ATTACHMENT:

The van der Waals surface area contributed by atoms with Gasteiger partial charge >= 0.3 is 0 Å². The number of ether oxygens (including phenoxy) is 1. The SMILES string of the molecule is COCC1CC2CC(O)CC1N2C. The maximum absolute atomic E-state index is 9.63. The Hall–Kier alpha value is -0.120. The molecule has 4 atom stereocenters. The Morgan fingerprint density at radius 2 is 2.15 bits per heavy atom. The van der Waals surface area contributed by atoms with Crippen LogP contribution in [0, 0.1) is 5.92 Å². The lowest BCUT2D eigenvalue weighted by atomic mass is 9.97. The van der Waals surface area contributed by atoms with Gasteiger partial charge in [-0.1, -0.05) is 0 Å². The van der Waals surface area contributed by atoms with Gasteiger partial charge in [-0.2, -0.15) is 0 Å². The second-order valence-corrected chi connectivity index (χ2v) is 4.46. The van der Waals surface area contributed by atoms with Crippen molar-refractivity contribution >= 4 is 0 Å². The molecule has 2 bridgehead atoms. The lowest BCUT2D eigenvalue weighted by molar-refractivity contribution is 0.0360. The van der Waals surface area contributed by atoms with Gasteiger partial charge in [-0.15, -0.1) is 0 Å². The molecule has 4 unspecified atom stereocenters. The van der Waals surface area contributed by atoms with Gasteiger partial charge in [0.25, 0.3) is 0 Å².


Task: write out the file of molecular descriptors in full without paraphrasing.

The van der Waals surface area contributed by atoms with Gasteiger partial charge >= 0.3 is 0 Å². The number of ether oxygens (including phenoxy) is 1. The SMILES string of the molecule is COCC1CC2CC(O)CC1N2C. The maximum absolute atomic E-state index is 9.63. The Hall–Kier alpha value is -0.120. The molecule has 4 atom stereocenters. The Morgan fingerprint density at radius 2 is 2.15 bits per heavy atom. The van der Waals surface area contributed by atoms with Crippen LogP contribution in [0, 0.1) is 5.92 Å². The lowest BCUT2D eigenvalue weighted by atomic mass is 9.97. The van der Waals surface area contributed by atoms with Gasteiger partial charge in [-0.1, -0.05) is 0 Å². The van der Waals surface area contributed by atoms with Gasteiger partial charge in [-0.2, -0.15) is 0 Å². The second-order valence-corrected chi connectivity index (χ2v) is 4.46. The van der Waals surface area contributed by atoms with Crippen molar-refractivity contribution >= 4 is 0 Å². The molecule has 2 bridgehead atoms. The lowest BCUT2D eigenvalue weighted by molar-refractivity contribution is 0.0360. The van der Waals surface area contributed by atoms with Gasteiger partial charge in [-0.15, -0.1) is 0 Å². The molecule has 4 unspecified atom stereocenters. The van der Waals surface area contributed by atoms with Gasteiger partial charge in [0.25, 0.3) is 0 Å².